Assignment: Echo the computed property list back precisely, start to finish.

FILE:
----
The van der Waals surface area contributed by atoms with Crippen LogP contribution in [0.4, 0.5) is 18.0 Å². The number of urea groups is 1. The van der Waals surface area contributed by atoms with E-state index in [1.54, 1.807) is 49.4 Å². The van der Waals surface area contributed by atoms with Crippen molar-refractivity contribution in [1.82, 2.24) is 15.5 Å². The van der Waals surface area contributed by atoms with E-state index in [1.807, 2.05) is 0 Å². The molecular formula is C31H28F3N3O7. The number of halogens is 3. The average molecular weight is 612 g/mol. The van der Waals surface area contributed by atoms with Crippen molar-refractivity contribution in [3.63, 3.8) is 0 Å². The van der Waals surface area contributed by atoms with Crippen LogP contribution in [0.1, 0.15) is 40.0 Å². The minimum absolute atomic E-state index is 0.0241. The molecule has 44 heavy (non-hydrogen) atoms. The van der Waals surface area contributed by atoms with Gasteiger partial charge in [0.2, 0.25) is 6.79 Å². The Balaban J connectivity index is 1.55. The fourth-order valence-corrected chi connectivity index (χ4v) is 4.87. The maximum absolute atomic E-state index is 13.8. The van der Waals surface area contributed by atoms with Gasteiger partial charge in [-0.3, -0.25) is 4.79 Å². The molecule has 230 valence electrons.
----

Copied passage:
The van der Waals surface area contributed by atoms with Crippen LogP contribution in [0.4, 0.5) is 18.0 Å². The number of urea groups is 1. The van der Waals surface area contributed by atoms with E-state index in [1.54, 1.807) is 49.4 Å². The van der Waals surface area contributed by atoms with Crippen molar-refractivity contribution in [1.82, 2.24) is 15.5 Å². The van der Waals surface area contributed by atoms with E-state index in [1.807, 2.05) is 0 Å². The molecular formula is C31H28F3N3O7. The number of halogens is 3. The average molecular weight is 612 g/mol. The van der Waals surface area contributed by atoms with Crippen molar-refractivity contribution in [3.63, 3.8) is 0 Å². The van der Waals surface area contributed by atoms with Crippen LogP contribution in [0.1, 0.15) is 40.0 Å². The minimum absolute atomic E-state index is 0.0241. The molecule has 44 heavy (non-hydrogen) atoms. The van der Waals surface area contributed by atoms with Gasteiger partial charge in [0.2, 0.25) is 6.79 Å². The Balaban J connectivity index is 1.55. The fourth-order valence-corrected chi connectivity index (χ4v) is 4.87. The maximum absolute atomic E-state index is 13.8. The van der Waals surface area contributed by atoms with Gasteiger partial charge in [-0.3, -0.25) is 4.79 Å². The molecule has 230 valence electrons.